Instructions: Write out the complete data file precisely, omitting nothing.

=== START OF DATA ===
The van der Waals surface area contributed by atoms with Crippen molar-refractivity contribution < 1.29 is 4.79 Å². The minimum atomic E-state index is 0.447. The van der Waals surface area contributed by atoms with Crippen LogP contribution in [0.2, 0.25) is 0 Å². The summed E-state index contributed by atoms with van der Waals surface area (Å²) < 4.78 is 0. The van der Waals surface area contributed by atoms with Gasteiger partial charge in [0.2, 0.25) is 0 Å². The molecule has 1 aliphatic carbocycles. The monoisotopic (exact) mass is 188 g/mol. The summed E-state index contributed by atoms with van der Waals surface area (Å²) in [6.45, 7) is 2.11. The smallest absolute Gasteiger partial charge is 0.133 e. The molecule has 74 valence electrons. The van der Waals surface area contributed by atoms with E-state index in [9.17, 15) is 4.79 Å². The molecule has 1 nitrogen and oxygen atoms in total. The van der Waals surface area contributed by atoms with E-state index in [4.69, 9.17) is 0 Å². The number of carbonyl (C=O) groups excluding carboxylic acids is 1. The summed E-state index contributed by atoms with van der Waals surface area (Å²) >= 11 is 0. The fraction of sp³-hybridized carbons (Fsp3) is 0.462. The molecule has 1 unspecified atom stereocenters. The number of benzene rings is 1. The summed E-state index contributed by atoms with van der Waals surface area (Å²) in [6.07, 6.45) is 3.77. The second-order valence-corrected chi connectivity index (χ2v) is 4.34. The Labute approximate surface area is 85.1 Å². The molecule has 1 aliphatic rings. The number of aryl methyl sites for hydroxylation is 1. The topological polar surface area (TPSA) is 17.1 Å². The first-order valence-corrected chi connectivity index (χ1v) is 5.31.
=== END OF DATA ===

The van der Waals surface area contributed by atoms with Crippen molar-refractivity contribution < 1.29 is 4.79 Å². The minimum atomic E-state index is 0.447. The van der Waals surface area contributed by atoms with Crippen LogP contribution in [0.2, 0.25) is 0 Å². The summed E-state index contributed by atoms with van der Waals surface area (Å²) < 4.78 is 0. The van der Waals surface area contributed by atoms with Gasteiger partial charge in [0.2, 0.25) is 0 Å². The molecule has 1 aliphatic carbocycles. The monoisotopic (exact) mass is 188 g/mol. The summed E-state index contributed by atoms with van der Waals surface area (Å²) in [6.45, 7) is 2.11. The smallest absolute Gasteiger partial charge is 0.133 e. The molecule has 74 valence electrons. The van der Waals surface area contributed by atoms with E-state index in [9.17, 15) is 4.79 Å². The molecule has 1 nitrogen and oxygen atoms in total. The van der Waals surface area contributed by atoms with E-state index in [4.69, 9.17) is 0 Å². The number of carbonyl (C=O) groups excluding carboxylic acids is 1. The summed E-state index contributed by atoms with van der Waals surface area (Å²) >= 11 is 0. The fraction of sp³-hybridized carbons (Fsp3) is 0.462. The molecule has 1 unspecified atom stereocenters. The number of benzene rings is 1. The summed E-state index contributed by atoms with van der Waals surface area (Å²) in [6.07, 6.45) is 3.77. The second-order valence-corrected chi connectivity index (χ2v) is 4.34. The Labute approximate surface area is 85.1 Å². The molecule has 1 aliphatic rings. The number of aryl methyl sites for hydroxylation is 1. The topological polar surface area (TPSA) is 17.1 Å². The first-order valence-corrected chi connectivity index (χ1v) is 5.31.